where T is the final time step of the episode. In the above equation, we see that all future rewards have equal weight which might not be desirable. That’s where an additional concept of discounting comes into the picture. Basically, we define γ as a discounting factor and each reward after the immediate reward is discounted by this factor as follows:
For discount factor < 1, the rewards further in the future are getting diminished. This can be understood as a tuning parameter which can be changed based on how much one wants to consider the long term (γ close to 1) or short term (γ close to 0).
Can we use the reward function defined at each time step to define how good it is, to be in a given state for a given policy? The value function denoted as v(s) under a policy π represents how good a state is for an agent to be in. In other words, what is the average reward that the agent will get starting from the current state under policy π?
E in the above equation represents the expected reward at each state if the agent follows policy π and S represents the set of all possible states.
Policy, as discussed earlier, is the mapping of probabilities of taking each possible action at each state (π(a/s)). The policy might also be deterministic when it tells you exactly what to do at each state and does not give probabilities.
Now, it’s only intuitive that ‘the optimum policy’ can be reached if the value function is maximised for each state. This optimal policy is then given by:
The above value function only characterizes a state. Can we also know how good an action is at a particular state? A state-action value function, which is also called the q-value, does exactly that. We define the value of action a, in state s, under a policy π, as:
This is the expected return the agent will get if it takes action At at time t, given state St, and thereafter follows policy π.
Bellman was an applied mathematician who derived equations that help to solve an Markov Decision Process.
Let’s go back to the state value function v and state-action value function q. Unroll the value function equation to get:
In this equation, we have the value function for a given policy π represented in terms of the value function of the next state.
Choose an action a, with probability π(a/s) at the state s, which leads to state s’ with prob p(s’/s,a). This gives a reward [r + γ*v_{π}(s)] as given in the square bracket above.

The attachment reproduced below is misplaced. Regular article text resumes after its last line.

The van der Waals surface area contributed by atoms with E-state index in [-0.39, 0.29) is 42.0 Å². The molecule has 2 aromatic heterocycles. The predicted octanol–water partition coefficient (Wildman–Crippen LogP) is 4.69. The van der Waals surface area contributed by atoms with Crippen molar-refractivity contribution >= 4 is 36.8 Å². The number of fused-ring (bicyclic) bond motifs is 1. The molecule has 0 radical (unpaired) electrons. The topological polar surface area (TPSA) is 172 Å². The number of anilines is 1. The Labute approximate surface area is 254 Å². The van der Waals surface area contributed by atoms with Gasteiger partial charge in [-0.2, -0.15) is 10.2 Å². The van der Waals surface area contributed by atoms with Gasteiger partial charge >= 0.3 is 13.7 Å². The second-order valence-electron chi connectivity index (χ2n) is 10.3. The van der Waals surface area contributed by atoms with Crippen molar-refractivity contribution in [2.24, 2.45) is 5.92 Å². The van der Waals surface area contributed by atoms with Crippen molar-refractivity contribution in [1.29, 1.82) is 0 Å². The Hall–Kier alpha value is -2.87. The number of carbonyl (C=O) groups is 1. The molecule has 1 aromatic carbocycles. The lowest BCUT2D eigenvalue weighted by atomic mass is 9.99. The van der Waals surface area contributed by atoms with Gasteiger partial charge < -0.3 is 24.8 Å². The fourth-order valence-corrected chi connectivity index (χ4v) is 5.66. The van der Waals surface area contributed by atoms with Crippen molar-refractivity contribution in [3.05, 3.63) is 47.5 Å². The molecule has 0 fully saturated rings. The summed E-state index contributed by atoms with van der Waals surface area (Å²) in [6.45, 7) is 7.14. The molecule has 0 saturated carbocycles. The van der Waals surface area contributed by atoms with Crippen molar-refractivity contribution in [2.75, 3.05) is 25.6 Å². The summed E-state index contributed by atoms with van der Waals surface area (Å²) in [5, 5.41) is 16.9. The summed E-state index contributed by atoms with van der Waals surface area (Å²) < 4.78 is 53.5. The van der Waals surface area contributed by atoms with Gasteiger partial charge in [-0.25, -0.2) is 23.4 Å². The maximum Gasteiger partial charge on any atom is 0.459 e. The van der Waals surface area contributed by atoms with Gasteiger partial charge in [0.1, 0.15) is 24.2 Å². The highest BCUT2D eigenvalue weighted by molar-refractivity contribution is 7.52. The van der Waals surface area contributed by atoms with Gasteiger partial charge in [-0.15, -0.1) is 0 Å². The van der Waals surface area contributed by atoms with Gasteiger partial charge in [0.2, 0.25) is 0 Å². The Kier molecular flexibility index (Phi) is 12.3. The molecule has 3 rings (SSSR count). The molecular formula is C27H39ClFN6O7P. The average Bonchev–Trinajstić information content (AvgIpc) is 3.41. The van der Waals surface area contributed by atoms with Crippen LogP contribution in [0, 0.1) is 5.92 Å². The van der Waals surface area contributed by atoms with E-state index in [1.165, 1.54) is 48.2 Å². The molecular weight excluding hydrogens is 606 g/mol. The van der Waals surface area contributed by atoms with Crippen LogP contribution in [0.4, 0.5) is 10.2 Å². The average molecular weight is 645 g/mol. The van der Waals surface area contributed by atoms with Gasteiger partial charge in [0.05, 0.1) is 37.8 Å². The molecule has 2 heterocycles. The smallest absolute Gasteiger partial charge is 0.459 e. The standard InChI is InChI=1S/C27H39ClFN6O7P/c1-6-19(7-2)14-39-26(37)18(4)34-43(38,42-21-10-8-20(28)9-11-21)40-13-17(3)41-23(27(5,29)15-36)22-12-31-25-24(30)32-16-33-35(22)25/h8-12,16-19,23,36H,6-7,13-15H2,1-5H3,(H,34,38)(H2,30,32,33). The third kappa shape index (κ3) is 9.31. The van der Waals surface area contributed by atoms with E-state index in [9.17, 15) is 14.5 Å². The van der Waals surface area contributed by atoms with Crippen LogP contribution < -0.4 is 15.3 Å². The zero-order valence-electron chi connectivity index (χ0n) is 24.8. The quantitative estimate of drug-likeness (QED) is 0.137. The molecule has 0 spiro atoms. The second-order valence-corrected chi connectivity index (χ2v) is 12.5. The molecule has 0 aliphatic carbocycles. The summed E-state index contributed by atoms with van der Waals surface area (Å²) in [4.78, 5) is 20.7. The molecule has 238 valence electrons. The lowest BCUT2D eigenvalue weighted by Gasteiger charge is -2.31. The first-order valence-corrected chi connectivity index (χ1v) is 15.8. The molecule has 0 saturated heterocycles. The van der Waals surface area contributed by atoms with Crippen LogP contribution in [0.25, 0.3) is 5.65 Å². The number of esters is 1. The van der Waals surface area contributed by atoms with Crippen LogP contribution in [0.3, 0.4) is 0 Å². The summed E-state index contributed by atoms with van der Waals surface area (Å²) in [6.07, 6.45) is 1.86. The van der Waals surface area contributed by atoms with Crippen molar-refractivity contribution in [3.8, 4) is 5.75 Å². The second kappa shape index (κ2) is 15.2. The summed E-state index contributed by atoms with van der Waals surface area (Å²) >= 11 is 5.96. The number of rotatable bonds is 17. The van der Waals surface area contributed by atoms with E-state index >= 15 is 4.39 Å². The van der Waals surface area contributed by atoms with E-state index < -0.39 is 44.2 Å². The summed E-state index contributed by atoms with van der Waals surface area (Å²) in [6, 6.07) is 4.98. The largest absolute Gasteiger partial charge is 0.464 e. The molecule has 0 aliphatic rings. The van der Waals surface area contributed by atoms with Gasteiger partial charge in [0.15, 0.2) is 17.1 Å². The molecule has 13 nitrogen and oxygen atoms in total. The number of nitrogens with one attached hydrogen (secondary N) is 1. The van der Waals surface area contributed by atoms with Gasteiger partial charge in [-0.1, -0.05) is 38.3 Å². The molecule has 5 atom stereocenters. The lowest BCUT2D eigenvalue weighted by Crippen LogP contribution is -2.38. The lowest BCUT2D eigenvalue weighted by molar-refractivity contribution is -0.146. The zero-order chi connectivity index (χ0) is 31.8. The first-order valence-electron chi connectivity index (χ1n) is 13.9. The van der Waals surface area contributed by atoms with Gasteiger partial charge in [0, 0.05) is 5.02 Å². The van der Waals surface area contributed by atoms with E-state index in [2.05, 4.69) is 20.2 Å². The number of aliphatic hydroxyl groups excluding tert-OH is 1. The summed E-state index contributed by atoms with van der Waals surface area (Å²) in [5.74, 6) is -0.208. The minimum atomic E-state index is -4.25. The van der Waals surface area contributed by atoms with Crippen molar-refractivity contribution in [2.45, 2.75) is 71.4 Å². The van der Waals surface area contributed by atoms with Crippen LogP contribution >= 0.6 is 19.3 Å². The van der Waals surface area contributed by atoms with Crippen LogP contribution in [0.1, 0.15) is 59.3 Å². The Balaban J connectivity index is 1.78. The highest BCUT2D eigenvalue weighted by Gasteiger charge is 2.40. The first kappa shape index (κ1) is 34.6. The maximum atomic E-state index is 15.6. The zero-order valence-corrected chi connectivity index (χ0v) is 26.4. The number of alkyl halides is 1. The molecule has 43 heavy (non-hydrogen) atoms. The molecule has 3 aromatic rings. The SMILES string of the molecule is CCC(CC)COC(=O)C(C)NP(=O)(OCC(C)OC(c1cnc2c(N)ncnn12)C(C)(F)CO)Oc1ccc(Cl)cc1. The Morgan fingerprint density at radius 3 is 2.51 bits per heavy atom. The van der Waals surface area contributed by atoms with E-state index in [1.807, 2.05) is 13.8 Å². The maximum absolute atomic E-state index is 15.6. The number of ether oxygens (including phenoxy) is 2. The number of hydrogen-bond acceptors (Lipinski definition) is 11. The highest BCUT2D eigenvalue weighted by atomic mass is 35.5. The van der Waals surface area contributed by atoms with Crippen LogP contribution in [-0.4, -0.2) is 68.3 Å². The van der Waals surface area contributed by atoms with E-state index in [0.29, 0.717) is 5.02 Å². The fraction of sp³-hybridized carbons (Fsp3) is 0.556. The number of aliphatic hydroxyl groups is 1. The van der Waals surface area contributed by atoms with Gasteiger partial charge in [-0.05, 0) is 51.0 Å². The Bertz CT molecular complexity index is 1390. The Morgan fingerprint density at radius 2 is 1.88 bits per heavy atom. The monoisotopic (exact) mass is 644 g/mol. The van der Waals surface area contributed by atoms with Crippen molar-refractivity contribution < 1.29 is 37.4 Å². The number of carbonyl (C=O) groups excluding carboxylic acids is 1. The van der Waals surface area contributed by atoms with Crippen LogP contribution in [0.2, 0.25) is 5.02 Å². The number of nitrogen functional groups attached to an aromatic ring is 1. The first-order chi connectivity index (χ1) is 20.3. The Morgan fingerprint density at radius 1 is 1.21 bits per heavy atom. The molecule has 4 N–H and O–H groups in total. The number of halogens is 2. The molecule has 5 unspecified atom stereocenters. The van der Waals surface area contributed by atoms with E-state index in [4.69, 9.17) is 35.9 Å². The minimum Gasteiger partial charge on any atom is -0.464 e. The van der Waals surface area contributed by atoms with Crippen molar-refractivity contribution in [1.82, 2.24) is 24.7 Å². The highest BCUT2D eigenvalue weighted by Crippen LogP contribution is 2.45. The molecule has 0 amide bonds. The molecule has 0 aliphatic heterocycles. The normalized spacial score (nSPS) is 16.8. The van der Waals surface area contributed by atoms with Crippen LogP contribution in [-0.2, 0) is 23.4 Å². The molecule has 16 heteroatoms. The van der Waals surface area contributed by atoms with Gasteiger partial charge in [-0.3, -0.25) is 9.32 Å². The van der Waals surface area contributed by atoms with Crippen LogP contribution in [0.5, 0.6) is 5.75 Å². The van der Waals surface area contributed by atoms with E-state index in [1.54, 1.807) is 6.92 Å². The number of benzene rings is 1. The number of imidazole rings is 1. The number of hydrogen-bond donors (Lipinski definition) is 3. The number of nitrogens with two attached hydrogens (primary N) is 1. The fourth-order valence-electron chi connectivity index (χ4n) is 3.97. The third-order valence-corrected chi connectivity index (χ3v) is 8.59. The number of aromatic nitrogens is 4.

This is called the Bellman Expectation Equation. The value information from successor states is being transferred back to the current state, and this can be represented efficiently by something called a backup diagram as shown below.
The Bellman expectation equation averages over all the possibilities, weighting each by its probability of occurring. It states that the value of the start state must equal the (discounted) value of the expected next state, plus the reward expected along the way.
We have n (number of states) linear equations with unique solution to solve for each state s.
The goal here is to find the optimal policy, which when followed by the agent gets the maximum cumulative reward. In other words, find a policy π, such that for no other π can the agent get a better expected return. We want to find a policy which achieves maximum value for each state.
Note that we might not get a unique policy, as under any situation there can be 2 or more paths that have the same return and are still optimal.
Optimal value function can be obtained by finding the action a which will lead to the maximum of q*. This is called the bellman optimality equation for v*.
Intuitively, the Bellman optimality equation says that the value of each state under an optimal policy must be the return the agent gets when it follows the best action as given by the optimal policy. For optimal policy π*, the optimal value function is given by:
Given a value function q*, we can recover an optimum policy as follows:
The value function for optimal policy can be solved through a non-linear system of equations. We can can solve these efficiently using iterative methods that fall under the umbrella of dynamic programming.
Dynamic programming algorithms solve a category of problems called planning problems. Herein given the complete model and specifications of the environment (MDP), we can successfully find an optimal policy for the agent to follow. It contains two main steps:
To solve a given MDP, the solution must have the components to:
Policy evaluation answers the question of how good a policy is. Given an MDP and an arbitrary policy π, we will compute the state-value function. This is called policy evaluation in the DP literature. The idea is to turn bellman expectation equation discussed earlier to an update.